As part of the Meet the Young Artists week, The Royal Opera presents its first ever production of Pergolesi’s 18th Century comedy La Serva Padrona in the Linbury Studio. Young Artist soprano Ana James is joined by experienced Royal Opera bass Jeremy White in the 40-minute two-hander. Unfortunately, what promises to be a sparkling, if short, evening turns out to be a bit of a disappointment.
Pergolesi’s “Intermezzo in two parts” tells of the servant Serpina who doesn’t know her place but aspires to be mistress of the household. Director Harry Fehr, another of the Jette Parker Young Artists, reverses the basic situation. In his production the two characters are a married couple who role-play the parts of master and servant in a series of sexual games which includes spanking, dressing-up and strangulation. Act 2 even hints at the possibility of a threesome with a handsome young bellboy (Aaron Romano in a non-speaking role).
It’s quite a clever idea and the concept sustains through the short first act but doesn’t carry over to the second. It becomes increasingly difficult to make the leap between the original situation and the conceit of this production which soon becomes something of a burden.
Jeremy White gives a solid performance, although he and the director need to remember in Act 2 that this is a light and fast comedy. Uberto’s long monologue becomes quite leaden and by then White is really struggling with the idea that he’s play-acting the role of master rather than living it.
Serpina should be a wonderful opportunity for Ana James but I have to say she doesn’t quite rise to the challenge. She sings sweetly enough but her acting is lacking in animation and the fire that is essential to the character. Surely, Serpina is closely related to the commedia dell’arte character Columbina and she needs to be played with great physical commitment. The updated setting (to the 1920s or thereabouts) plus the translation into English don’t help her.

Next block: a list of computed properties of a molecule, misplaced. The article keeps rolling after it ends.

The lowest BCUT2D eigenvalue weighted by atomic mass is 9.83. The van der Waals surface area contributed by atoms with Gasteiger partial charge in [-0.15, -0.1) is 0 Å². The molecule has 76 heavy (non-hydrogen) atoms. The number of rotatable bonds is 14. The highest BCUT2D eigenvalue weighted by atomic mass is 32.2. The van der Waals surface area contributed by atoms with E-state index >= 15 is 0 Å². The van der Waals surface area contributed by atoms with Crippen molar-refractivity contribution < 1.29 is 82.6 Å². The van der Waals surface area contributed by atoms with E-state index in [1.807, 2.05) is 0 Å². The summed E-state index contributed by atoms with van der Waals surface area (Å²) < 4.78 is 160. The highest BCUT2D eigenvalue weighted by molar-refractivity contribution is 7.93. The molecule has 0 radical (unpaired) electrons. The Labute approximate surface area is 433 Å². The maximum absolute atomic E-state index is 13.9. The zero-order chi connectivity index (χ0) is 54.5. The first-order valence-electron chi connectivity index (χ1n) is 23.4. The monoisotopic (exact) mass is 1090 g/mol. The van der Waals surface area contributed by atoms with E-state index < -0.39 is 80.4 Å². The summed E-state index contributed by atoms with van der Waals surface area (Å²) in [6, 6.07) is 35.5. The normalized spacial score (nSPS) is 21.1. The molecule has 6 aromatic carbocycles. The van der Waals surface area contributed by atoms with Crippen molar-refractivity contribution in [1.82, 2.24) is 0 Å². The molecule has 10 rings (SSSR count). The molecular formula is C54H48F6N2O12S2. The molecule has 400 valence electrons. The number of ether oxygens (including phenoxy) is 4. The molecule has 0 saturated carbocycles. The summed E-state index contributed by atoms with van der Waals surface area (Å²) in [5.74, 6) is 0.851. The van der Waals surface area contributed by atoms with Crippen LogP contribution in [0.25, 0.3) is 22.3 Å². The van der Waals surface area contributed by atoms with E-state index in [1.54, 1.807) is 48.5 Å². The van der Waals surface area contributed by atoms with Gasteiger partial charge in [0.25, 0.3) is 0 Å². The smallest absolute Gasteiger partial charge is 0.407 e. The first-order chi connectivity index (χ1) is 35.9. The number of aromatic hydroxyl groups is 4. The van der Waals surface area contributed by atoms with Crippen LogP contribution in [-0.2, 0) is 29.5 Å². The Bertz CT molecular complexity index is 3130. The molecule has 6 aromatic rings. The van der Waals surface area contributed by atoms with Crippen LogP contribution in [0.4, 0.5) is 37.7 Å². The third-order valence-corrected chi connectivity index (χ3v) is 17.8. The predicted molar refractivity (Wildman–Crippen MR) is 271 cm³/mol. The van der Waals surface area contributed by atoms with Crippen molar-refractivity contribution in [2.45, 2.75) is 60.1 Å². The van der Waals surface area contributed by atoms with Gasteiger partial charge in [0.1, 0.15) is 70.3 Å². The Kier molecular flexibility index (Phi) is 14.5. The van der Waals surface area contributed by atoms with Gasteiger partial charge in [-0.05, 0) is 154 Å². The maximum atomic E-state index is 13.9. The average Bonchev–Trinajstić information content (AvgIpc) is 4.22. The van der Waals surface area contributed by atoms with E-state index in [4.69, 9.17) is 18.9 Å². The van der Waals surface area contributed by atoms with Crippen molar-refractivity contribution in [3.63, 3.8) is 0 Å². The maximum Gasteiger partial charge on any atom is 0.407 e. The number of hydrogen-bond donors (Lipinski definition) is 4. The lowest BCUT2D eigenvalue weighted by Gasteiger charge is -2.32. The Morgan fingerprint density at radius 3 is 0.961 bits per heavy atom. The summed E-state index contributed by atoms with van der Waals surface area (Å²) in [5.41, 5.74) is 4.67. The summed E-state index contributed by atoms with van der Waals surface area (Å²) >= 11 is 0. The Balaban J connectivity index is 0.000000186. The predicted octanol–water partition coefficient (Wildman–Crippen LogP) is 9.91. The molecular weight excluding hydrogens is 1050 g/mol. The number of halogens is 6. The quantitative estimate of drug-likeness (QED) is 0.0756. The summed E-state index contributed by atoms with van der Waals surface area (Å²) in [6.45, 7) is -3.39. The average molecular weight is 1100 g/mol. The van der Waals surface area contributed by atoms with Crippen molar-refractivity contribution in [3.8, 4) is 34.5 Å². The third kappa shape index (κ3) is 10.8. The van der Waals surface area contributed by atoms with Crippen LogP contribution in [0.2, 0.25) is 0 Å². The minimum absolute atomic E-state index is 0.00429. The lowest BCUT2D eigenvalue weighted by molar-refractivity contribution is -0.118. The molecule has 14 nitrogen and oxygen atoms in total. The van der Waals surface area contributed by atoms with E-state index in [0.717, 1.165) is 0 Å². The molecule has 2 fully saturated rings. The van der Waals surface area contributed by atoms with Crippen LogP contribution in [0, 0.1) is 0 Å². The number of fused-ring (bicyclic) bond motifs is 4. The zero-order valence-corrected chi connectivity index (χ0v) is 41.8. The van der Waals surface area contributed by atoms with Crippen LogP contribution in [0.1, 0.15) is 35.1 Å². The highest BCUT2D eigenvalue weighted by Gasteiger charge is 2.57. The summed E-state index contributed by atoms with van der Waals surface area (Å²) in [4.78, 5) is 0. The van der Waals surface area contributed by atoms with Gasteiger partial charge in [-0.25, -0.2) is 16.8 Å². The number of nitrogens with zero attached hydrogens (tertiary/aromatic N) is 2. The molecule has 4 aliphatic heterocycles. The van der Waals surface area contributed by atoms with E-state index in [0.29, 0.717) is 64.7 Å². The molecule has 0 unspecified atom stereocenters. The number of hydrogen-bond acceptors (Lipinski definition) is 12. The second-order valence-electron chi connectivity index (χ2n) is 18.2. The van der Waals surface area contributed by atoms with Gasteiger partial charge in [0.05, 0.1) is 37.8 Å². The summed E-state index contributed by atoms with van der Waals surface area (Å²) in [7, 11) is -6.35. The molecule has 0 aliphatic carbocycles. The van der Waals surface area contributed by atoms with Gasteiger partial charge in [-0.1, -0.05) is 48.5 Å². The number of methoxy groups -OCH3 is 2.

There is also a lack of sexual chemistry between the two, which is unfortunate when this is key to the interpretation. It struck me in the interlude, during which the band played a jaunty piece from the composer’s Il Flaminio, that perhaps they were supposed to be making love offstage as a culmination of their fantasy game. There was nothing in the acting leading up to that point to suggest that this was what was happening. This was acting and directing from the neck up.
Becs Andrews provides a fine setting and, in the pit, Andrew Griffiths leads his small ensemble in a suitably lively performance of the score. Lighting is by David Howe.
La Serva Padrona is a difficult piece to programme because of its length and this provided a perfect opportunity, so it’s a shame the production doesn’t do justice to it. There’s some fine music; maybe a little too much recitative for such a short work but some lovely touches from a largely under-rated composer. For that reason alone, it’s worth catching the production during its short run.